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American Forces Press Service

U.S. Warplanes Kill 12 Insurgents; Afghan Border Unit Scores Drug Bust

American Forces Press Service

WASHINGTON, May 22, 2005 U.S. warplanes killed 12 insurgents after the individuals attacked a coalition patrol east of Gayan, in Afghanistan's Paktika province, late May 21. One U.S. soldier was wounded during the incident.

The incident started when a group of four insurgents crossed the border into Afghanistan from Pakistan and attacked a U.S. patrol with small arms near the eastern city of Gayan. The unit returned fire, and the insurgents fled the area. They met up with a group of eight other individuals a short distance later.

U.S. warplanes responded to the attack and, in coordination with soldiers on the ground, reported killing all 12 insurgents.

The one U.S. soldier reported wounded during the attack received medical treatment at the site and returned to duty.

In other news from Afghanistan, the 6th Brigade Transitional Afghan Border Security Forces stopped a shipment of drugs being smuggled across the Afghanistan-Iran border May 19.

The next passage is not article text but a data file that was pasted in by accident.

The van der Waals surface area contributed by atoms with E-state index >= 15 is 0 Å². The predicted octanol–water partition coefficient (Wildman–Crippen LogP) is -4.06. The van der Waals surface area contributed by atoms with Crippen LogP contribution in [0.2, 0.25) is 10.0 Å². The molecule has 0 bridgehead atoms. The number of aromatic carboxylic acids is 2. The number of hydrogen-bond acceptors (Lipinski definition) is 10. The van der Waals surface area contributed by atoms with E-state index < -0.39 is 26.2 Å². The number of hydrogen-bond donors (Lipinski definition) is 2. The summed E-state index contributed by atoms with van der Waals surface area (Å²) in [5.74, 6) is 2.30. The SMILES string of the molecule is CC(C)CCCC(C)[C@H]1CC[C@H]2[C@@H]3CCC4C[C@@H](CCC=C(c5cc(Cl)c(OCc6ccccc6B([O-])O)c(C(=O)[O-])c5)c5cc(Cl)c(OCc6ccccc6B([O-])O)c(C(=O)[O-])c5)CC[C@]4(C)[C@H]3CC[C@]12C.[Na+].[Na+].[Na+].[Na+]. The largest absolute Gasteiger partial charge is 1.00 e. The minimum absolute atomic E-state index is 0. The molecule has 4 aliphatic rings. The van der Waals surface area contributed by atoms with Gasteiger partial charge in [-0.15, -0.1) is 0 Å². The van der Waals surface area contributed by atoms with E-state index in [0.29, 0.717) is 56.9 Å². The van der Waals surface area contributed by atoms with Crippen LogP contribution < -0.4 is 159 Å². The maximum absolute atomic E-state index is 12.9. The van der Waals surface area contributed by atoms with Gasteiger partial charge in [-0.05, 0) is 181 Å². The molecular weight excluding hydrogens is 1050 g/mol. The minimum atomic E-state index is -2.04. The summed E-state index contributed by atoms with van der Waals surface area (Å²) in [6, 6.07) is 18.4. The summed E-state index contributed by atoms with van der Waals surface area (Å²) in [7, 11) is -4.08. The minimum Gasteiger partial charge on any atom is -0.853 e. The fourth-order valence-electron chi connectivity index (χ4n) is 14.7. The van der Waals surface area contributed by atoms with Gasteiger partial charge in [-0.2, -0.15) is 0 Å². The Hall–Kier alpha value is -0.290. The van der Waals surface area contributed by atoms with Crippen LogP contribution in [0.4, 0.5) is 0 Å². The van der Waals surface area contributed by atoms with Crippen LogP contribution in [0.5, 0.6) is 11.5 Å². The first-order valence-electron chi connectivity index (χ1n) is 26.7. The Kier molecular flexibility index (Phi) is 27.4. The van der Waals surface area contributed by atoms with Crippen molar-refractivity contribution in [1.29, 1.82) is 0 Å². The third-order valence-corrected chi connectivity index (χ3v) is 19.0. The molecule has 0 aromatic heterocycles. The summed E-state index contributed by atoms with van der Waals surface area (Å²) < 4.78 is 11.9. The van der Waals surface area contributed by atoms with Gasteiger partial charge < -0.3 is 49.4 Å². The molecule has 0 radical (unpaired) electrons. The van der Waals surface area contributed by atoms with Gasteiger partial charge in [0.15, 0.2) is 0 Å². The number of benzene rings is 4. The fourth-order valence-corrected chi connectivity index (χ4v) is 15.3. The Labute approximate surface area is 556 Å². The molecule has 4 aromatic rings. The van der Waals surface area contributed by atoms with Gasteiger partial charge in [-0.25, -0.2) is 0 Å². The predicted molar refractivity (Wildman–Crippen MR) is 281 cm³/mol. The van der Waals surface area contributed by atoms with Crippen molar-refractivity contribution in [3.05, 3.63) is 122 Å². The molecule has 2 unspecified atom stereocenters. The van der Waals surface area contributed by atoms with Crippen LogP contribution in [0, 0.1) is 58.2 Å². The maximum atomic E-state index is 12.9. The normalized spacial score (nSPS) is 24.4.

This is the third time in just over a month that the border unit has thwarted such smuggling. TABSF added 144 kilograms (317 pounds) to the drug count with the most recent operation, bringing the total to 644 kilos (1,417 pounds) confiscated at the border to date.

Bags of hashish and opium were stuffed in the trunk of a white Toyota Corolla that was headed through the district of Ghoryan for Iran. TABSF acted on "credible information" in stopping the car, U.S. officials said.

The hashish amounted to 65 kilos (143 pounds) and was hidden in 64 Maxwell House coffee wrappers. Seventy-nine kilos (174 pounds) of opium were also concealed in 24 other bags and labeled with the recipients' names written on pieces of paper taped on the bags.

Two men in the vehicle were arrested and were to be handed over to the counternarcotics police of Herat. Two other men on motorcycles fled from the scene. The drugs were also handed over to the counternarcotics police of Herat May 21.

"Before I came, there were so much drugs, smuggling and corruption," said Afghan Col. Safe Aube, the border unit's commander. "We are sending all the soldiers to the academy for training and to teach them to serve their country right. We have pride in our country and what we do."

The first bust April 19 uncovered 480 kilos of heroin, and the second about a week ago brought up 20 kilos more of opium.

(Compiled from Combined Forces Command Afghanistan news releases.)

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